An audience will predominantly experience a work only once and I found my first experience of WHIST quite unsatisfying; it’s physically limiting, generates a huge sense of FOMO (fear of missing out) as there are 75 other possible scenarios that I’ve not seen, and the technological fidelity and finish isn’t as crisp as it could be (you can often see the glitches where the 360 degree cameras meet and bodies warp momentarily). However, I went in for a second time — now familiar with the rules, the technology and the characters I had the chance to play with the interactivity of the work and it was richly rewarding. I found some of those alternative branching narratives (unlocking 3 new scenes along the way) and whereas in the first experience I didn’t feel in control and had a real sense of time rushing past me, during the second time there was a chance for greater depth, focus and the ability to find some of the triggers and nuances that are artfully hidden in the work. There’s a suite of scientific research from eye tracking studies that reveals hot spots and how our eyes are often drawn to movement that emerges from stillness on a screen/stage; I made a commitment to focus on one character in my second experience, tracking their journey and watching their reaction and interactions with others even though at times I knew there were other things happening outside my 80-degree viewing angle and that the other 280 degrees would have to go unwatched.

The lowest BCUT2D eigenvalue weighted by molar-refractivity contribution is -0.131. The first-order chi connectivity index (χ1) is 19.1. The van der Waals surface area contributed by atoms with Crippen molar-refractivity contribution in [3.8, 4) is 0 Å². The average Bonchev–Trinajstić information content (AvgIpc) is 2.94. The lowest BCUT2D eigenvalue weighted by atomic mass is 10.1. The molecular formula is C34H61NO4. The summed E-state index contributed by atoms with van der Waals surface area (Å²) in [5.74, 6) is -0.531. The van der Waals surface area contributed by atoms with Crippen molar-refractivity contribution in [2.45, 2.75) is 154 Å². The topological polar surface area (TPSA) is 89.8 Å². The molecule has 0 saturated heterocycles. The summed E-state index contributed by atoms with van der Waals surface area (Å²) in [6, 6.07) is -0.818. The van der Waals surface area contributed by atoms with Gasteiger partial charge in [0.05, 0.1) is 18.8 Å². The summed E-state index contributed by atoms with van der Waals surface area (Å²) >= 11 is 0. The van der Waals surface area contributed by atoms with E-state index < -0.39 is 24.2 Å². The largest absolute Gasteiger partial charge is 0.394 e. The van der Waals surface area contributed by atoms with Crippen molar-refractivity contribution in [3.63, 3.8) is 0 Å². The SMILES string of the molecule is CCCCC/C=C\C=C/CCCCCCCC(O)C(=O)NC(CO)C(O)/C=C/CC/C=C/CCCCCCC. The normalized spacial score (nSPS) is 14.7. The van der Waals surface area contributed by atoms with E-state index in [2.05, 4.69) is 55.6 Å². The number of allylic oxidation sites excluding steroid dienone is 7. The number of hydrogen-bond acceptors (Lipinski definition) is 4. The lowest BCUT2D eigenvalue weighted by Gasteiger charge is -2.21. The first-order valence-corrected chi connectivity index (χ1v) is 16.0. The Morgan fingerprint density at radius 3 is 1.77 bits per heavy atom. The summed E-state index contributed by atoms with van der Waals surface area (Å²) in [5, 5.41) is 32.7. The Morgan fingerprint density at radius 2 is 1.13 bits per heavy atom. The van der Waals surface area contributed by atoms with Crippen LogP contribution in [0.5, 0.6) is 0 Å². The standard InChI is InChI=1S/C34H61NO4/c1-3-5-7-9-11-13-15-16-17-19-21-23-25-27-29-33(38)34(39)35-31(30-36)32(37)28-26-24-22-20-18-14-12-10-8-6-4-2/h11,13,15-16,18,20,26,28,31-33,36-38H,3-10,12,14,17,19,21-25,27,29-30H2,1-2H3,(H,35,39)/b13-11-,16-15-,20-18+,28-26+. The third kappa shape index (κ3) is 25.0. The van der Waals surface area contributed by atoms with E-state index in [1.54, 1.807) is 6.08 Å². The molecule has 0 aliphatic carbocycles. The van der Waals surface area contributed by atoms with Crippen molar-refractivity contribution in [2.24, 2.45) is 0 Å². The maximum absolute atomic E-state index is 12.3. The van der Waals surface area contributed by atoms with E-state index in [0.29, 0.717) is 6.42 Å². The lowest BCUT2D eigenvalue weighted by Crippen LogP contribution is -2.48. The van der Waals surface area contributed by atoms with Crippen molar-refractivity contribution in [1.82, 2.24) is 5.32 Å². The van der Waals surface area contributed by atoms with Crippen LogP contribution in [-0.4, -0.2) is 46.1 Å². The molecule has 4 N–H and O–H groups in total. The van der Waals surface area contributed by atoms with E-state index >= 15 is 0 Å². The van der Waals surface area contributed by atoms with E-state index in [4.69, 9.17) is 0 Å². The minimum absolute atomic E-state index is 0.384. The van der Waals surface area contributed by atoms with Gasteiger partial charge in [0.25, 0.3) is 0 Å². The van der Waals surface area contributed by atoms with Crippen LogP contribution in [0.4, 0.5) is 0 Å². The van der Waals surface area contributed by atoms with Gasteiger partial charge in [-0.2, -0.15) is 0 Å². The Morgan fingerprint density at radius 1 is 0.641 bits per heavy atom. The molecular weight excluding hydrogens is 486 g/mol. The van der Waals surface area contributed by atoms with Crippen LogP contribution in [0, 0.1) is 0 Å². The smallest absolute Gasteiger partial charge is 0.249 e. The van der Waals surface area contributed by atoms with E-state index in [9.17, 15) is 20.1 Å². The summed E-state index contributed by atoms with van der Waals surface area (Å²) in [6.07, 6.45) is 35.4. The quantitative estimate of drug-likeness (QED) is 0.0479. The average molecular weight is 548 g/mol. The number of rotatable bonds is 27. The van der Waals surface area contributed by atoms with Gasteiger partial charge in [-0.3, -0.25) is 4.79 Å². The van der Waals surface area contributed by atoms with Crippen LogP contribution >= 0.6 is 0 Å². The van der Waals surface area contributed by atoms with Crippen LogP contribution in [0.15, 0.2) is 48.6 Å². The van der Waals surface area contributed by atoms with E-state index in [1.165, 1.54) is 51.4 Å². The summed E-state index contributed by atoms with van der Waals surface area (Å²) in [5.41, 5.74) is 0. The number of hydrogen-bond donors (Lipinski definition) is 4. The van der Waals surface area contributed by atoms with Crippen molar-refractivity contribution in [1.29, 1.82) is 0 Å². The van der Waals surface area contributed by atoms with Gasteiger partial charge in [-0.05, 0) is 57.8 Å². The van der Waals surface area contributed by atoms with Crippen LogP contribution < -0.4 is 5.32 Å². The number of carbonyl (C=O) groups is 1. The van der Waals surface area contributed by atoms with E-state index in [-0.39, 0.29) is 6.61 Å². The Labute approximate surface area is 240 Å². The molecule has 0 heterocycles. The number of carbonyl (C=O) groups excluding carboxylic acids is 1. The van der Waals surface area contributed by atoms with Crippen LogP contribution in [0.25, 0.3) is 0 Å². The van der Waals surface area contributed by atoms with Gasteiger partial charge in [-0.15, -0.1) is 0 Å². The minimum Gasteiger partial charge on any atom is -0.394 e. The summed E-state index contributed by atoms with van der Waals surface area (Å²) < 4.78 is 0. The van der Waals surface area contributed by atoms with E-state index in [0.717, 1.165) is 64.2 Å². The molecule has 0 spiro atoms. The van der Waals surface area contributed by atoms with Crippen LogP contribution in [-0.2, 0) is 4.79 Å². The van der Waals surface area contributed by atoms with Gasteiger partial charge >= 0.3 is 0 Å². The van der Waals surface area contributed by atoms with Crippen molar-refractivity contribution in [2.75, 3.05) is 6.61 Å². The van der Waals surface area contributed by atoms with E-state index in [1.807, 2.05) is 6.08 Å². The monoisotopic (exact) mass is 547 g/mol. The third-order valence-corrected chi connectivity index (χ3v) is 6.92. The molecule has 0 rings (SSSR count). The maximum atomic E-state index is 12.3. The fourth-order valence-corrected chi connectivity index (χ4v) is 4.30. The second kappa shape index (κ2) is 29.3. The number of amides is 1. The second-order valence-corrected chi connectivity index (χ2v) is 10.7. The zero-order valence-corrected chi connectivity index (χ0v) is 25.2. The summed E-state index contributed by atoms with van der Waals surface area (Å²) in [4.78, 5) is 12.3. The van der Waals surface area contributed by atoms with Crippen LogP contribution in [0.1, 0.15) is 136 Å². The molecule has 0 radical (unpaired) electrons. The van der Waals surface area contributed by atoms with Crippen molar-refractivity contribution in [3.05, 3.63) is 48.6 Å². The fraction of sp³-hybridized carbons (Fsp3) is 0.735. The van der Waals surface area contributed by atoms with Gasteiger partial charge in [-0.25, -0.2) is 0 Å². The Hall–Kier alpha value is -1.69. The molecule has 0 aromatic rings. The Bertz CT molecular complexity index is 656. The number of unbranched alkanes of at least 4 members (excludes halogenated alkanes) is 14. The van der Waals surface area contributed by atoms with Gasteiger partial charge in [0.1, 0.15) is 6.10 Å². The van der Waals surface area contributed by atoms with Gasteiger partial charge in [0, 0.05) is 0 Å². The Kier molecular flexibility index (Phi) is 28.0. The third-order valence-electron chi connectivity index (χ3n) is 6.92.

Just before the credits roll you’re given a number on screen which if you enter into AΦE’s website will translate into a loose interpretation/analysis of the route you’ve taken through WHIST. Using some faux Freudian language it’s desired aim is ‘to inspire questions, reflections and insights into the unique meaning the performance may have for you.’ However it comes across more like the end-of-the-pier Zoltar fortune telling machine from Big dishing out the same message to anyone who’s gullible enough to feed it some money (there was a LOT of repetition when I entered my two separate numbers).